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Tuesday, September 23, 2008

LG Mini Laptop

by Daniel Robinson
1.2kg Netbook X110 to be available from late October

LG is the latest vendor to bring to market a mini laptop PC. The Netbook X110 is similar in size and specification to models such as the Asus Eee PC and Acer Aspire, but LG has yet to disclose a price.

Available from late October, the Netbook X110 is based on Intel's 1.6GHz Atom mobile processor with 1GB memory, 80GB hard drive and a 10in display. It will be pre-loaded with Windows XP Home edition.

However, while the Netbook will be available with integrated 3G wireless capability in some countries, the UK version – available initially through Phones 4u – will not. Instead, buyers will be offered this as an option using a USB dongle, according to LG. This is despite the company making a selling point of its suitability for mobile working.

“We know that people want to be able to access the internet in its entirety, wherever they are. Now we’re allowing them to do just that from a feature-rich device with all of the styling people have come to expect from LG,” said John Barton, LG Mobile's UK sales and marketing director.

LG said the Netbook has an 82-key full-size keyboard to make typing easier, while its weight at nearly 1.2kg is slightly heavier than some rival models. Despite this, it has only a three-cell battery pack as standard, which may imply a relatively short battery life when on the move.

The Netbook will be initially available in white or pink, with a black model to follow later.

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Monday, September 15, 2008

Deep Blue H1

Price as Reviewed $400

The Deep Blue H1 mini notebook had an early mover advantage in the UMPC market but it seems it wasn’t able to hold its ground against the newcomers. Let’s check out and see if this unit would have made a good competitor to the Asus Eee PC 701 series.

Blue Digital Systems went with a Via processor with the H1 — a 1.0GHz Via C7-M. It also has 1GB of RAM pre-installed and a 40GB HDD. In my 7-inch UMPC Rounds-Up last April, the Blue H1 came out on top as the cheapest and feature-packed among the four.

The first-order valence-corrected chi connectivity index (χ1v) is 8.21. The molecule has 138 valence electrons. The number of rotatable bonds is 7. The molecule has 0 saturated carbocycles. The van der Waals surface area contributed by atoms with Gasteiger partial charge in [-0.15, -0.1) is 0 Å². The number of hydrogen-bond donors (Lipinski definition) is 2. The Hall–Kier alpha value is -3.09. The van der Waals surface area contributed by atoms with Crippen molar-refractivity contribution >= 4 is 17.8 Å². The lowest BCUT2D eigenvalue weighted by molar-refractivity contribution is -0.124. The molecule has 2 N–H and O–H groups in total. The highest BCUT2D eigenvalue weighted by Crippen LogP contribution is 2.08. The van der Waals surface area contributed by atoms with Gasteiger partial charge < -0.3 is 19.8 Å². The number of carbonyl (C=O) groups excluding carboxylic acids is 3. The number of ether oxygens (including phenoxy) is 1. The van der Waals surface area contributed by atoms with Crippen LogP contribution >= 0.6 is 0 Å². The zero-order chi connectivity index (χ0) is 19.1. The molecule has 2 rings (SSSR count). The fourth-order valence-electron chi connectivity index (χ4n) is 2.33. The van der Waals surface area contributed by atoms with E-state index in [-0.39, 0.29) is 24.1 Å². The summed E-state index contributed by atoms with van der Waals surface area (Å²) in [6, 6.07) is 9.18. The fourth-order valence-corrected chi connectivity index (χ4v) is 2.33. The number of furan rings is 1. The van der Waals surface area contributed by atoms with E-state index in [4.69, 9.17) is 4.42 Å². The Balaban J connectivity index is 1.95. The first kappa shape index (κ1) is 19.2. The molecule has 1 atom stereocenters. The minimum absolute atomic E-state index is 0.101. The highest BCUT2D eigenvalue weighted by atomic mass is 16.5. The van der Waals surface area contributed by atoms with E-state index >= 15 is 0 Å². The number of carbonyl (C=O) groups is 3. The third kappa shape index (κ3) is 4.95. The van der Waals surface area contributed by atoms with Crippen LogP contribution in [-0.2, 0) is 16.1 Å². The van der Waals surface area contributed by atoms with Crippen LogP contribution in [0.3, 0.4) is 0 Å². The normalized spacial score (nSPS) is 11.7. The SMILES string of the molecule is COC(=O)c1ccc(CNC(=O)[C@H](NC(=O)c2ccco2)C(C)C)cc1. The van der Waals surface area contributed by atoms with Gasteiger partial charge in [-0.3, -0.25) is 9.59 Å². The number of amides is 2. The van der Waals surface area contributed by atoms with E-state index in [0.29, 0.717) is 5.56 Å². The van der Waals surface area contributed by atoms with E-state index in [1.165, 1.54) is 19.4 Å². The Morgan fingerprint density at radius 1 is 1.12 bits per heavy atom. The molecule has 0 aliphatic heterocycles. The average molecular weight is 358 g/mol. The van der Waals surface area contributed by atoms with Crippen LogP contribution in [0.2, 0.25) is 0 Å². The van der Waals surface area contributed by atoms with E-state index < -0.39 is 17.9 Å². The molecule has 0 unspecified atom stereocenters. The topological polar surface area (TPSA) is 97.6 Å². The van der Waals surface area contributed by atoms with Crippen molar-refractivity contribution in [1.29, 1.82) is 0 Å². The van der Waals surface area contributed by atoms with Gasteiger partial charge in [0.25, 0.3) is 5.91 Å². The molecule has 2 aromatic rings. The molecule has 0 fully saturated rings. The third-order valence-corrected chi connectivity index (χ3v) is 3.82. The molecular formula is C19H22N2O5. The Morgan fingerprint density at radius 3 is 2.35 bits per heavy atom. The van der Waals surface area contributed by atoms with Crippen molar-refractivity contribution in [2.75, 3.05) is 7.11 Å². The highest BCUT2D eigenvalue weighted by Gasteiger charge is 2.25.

Many claimed though that the Via C7-M processor was no match for the Celeron 900MHz. Of course, I had to test this myself. Using SuperPi, it took 48 secs. on the Celeron 900MHz and 7 mins. 26 secs. on the Via C7-M to run 1M digits. Either Via CPUs are too slow or they’re not built for floating point calculations (my guess is the latter).

The Blue H1 has a compact built though the battery pack is protruding from its back side. Like many other 7-inch laptops, the screen real estate is barely enough and with a body that’s 9.5″ wide, the screen’s 6″ horizontal width seems a bit small which made you think the space was under-utilized. It’s a little heavier than my Asus Eee PC but that’s because of the extra weight from the HDD (1.2kg).

The trackpad looks a bit small but after measuring, it’s actually the same size as that of the Asus Eee PC (1.75″ x 1.25″). The distinctive left and right click buttons helps for easier navigation. And while the keyboard size and orientation is the same, the Blue H1 has more space for palm rest which makes it easier to touch type.

The 0.3 MP webcam sits on top of the screen but it’s a little distracting to see the text that states “Digital Camera” beside it, in bold all-caps print.

The Blue H1 is cooler (less hot) too, maybe because of the low-power Via and the good ventilation at the bottom (there were 4 grill slots in there).

The default OS is Window XP and is quite responsive despite the low SuperPi results. It’s complete in connectivity too — 2 USB ports, 1 LAN, 1 modem, a 4-in-1 card reader and WiFi 802.11 b/g.

Over-all, this is a good 1st generation UMPC and could have easily surpassed the Eee PC 701 had it been marketed properly. It’s also 15% cheaper than most UMPCsd when it first came out. If Blue Systems can drop the current price down to Php9,995 today (compared to the 701’s Php13k curent price tag), I’m sure people will find it a good great bargain.

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Saturday, September 13, 2008

Averatec 2575

by Michelle Thatcher
Price as reviewed $886.99 - $1,310.24

Processor: AMD Turion 64 X2 mobile technology (2.2 GHz); RAM installed: 2 GB DDR2 SDRAM; Weight: 4 lbs

Since we reviewed the Averatec 2371 last year, the company has taken its laptops in a whole new direction. Gone are the cheap-looking plastic cases and rock-bottom prices; in their place, the company offers a new minimalist design and slightly higher--though still competitive--prices. The new ultraportable in the company's lineup, the Averatec 2575, cuts a sleeker profile and offers improved performance for just a few hundred dollars more than its predecessor. That's not to say it's a total home run: the 2575's AMD processor doesn't match the performance offered by more expensive ultraportables, such as the Lenovo 3000 V200, and we wish it had a lengthier battery life. But for the money, the ultraportable Averatec 2575 offers an attractive display and a decent feature set in a well-designed package.